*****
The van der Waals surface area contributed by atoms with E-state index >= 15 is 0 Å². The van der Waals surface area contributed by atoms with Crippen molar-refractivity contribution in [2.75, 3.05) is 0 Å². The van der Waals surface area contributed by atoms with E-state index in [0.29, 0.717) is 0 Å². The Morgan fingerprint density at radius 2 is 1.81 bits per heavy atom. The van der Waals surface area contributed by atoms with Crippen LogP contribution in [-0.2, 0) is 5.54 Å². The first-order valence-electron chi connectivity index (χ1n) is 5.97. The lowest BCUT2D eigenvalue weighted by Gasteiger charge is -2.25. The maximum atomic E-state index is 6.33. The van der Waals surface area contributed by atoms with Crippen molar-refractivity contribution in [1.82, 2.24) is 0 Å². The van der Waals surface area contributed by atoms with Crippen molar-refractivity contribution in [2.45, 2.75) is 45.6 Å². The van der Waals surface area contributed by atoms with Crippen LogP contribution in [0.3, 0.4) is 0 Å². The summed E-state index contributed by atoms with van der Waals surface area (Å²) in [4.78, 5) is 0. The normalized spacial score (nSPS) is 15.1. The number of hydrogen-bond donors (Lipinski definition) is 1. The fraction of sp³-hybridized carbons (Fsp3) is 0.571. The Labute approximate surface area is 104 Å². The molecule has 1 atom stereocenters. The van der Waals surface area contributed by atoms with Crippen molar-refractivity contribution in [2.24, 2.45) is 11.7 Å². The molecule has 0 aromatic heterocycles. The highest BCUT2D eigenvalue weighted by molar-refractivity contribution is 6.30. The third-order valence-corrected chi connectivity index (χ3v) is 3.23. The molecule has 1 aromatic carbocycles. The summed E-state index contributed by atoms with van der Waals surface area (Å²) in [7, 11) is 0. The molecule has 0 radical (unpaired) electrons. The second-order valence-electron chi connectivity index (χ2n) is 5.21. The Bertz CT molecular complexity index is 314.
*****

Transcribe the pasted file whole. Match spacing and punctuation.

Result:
The van der Waals surface area contributed by atoms with E-state index >= 15 is 0 Å². The van der Waals surface area contributed by atoms with Crippen molar-refractivity contribution in [2.75, 3.05) is 0 Å². The van der Waals surface area contributed by atoms with E-state index in [0.29, 0.717) is 0 Å². The Morgan fingerprint density at radius 2 is 1.81 bits per heavy atom. The van der Waals surface area contributed by atoms with Crippen LogP contribution in [-0.2, 0) is 5.54 Å². The first-order valence-electron chi connectivity index (χ1n) is 5.97. The lowest BCUT2D eigenvalue weighted by Gasteiger charge is -2.25. The maximum atomic E-state index is 6.33. The van der Waals surface area contributed by atoms with Crippen molar-refractivity contribution in [1.82, 2.24) is 0 Å². The van der Waals surface area contributed by atoms with Crippen molar-refractivity contribution in [2.45, 2.75) is 45.6 Å². The van der Waals surface area contributed by atoms with Crippen LogP contribution in [0.3, 0.4) is 0 Å². The summed E-state index contributed by atoms with van der Waals surface area (Å²) in [4.78, 5) is 0. The normalized spacial score (nSPS) is 15.1. The number of hydrogen-bond donors (Lipinski definition) is 1. The fraction of sp³-hybridized carbons (Fsp3) is 0.571. The Labute approximate surface area is 104 Å². The molecule has 1 atom stereocenters. The van der Waals surface area contributed by atoms with Crippen molar-refractivity contribution in [2.24, 2.45) is 11.7 Å². The molecule has 0 aromatic heterocycles. The highest BCUT2D eigenvalue weighted by molar-refractivity contribution is 6.30. The third-order valence-corrected chi connectivity index (χ3v) is 3.23. The molecule has 1 aromatic carbocycles. The summed E-state index contributed by atoms with van der Waals surface area (Å²) in [7, 11) is 0. The molecule has 0 radical (unpaired) electrons. The second-order valence-electron chi connectivity index (χ2n) is 5.21. The Bertz CT molecular complexity index is 314.